Heat Waves in China
On July 12, 2022, dozens of cities in eastern and southern China issued high alerts as the temperature exceeded more than 107 degrees Fahrenheit. These scorching heat waves in China are forecasted to persist for weeks. Unfortunately, this is not the first time China has experienced heat waves. Since 1990, heat waves in China have increased mortality rates, which reached 26,800 deaths in 2019 alone. These heat waves highlight the growing concern about extreme weather patterns as each year, natural disasters like floods have been becoming more common and dangerous. In southern China, floods have affected the lives of half a million people, killing hundreds and displacing many more in 2021. As the world’s largest carbon emission producer, China’s steps toward alleviating climatic hazards play a key role in the future of the planet.

Climatic Hazards in China

In the past decades, China has transformed its farmlands into cities, booming its economy and lifting millions of people out of poverty. In 2020, 0% of the population was below the national poverty line. However, rapid economic advancements in China have resulted in it producing more greenhouse gases than any other country in the world, according to Council on Foreign Relations (CFR). Experts have predicted that these changes in the climate would result in more extreme weather events like floods and heat waves, which are currently taking hold of many cities in China.

As natural hazards affect one-third of agricultural land, those living in “ecologically fragile areas” in China are the most vulnerable to climatic hazards and are thus more likely to return to poverty or be poverty-stricken. A lack of infrastructure and resources makes it difficult for remote areas in China to adapt or cope with disasters. In the cities, climatic hazards weaken the population’s well-being as air pollution alone contributes to an annual 1.2 million deaths.

Heat Waves’ Impacts on the Economy

The recent heat waves in China have left a major manufacturing region calling for businesses and households to use less power. Meanwhile, pork prices are rising because of fear of crop failure causing consumer inflation to rise. According to the National Development and Reform Commission, hog prices increased by 46% since March and a number of feed producers warned that there would be an increase in pig, poultry and fish prices, CNN reported.

The heat waves in China have forced businesses to ration power, posing a challenge to manufacturing industries as they still continue to recover from the pandemic lockdowns. In recent GDP data that China published, the expected economic growth for April-June 2022 dwindled from 4.8% to 1%, according to CNN.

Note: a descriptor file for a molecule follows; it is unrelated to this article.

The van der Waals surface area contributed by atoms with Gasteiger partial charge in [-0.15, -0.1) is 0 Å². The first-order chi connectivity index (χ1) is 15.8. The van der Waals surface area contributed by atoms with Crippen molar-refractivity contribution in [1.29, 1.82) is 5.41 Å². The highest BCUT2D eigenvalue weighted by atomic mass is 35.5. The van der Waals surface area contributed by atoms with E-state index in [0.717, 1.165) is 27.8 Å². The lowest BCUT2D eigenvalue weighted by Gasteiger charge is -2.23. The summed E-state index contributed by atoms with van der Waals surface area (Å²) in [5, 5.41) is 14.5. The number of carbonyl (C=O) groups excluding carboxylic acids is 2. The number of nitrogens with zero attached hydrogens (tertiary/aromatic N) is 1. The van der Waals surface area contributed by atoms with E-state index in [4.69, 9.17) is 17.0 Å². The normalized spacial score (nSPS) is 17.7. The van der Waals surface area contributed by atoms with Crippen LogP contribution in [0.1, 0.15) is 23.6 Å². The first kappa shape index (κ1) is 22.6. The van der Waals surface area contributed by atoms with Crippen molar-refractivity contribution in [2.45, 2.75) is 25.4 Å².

China’s Solution

China’s president, Xi Jinping, pledged to tackle these extreme weather conditions and make it a national priority in 2020. Beijing’s goals in addressing this issue include achieving carbon neutrality by 2060, reaching peak carbon dioxide emissions before 2030, and boosting forest coverage by around 6 billion cubic meters and more, according to CFR.

However, these goals may not be ambitious enough. Experts have pointed out that the goals do not align with the Paris Agreement as China would need to reach peak carbon emission by 2025 to meet the Paris accord’s goals, CFR reported. Additionally, carbon emissions are not decreasing at the necessary pace to reach the ideal temperature target of 1.5 degrees Celsius.

Still, China has exceeded most of the targets that it set out in 2015. Energy consumption of coal has dropped from 70% to 57% in the past decade and in 2019, China had half the world’s electric vehicles and 98% of electric buses, according to The Conversation. China is also becoming greener faster than any other country largely due to forestry programs that help reduce soil erosion and pollution.

Looking Ahead

While China’s targets lack ambition and a set cap on emissions, there is a chance for China to enhance its contributions to tackling heat waves. Pressure is mounting up on China as numerous countries, especially India and other developing countries, increased their pledges and with China’s position as a leader in the developing world, Beijing would likely make more aggressive targets.

Cooperation between China and other countries is also key in fighting extreme weather conditions. In 2021, the U.S and China have made a joint declaration in working together to combat the crisis. China is also open to working with Japan and South Korea in addressing environmental issues through yearly meetings with these countries, CFR reported.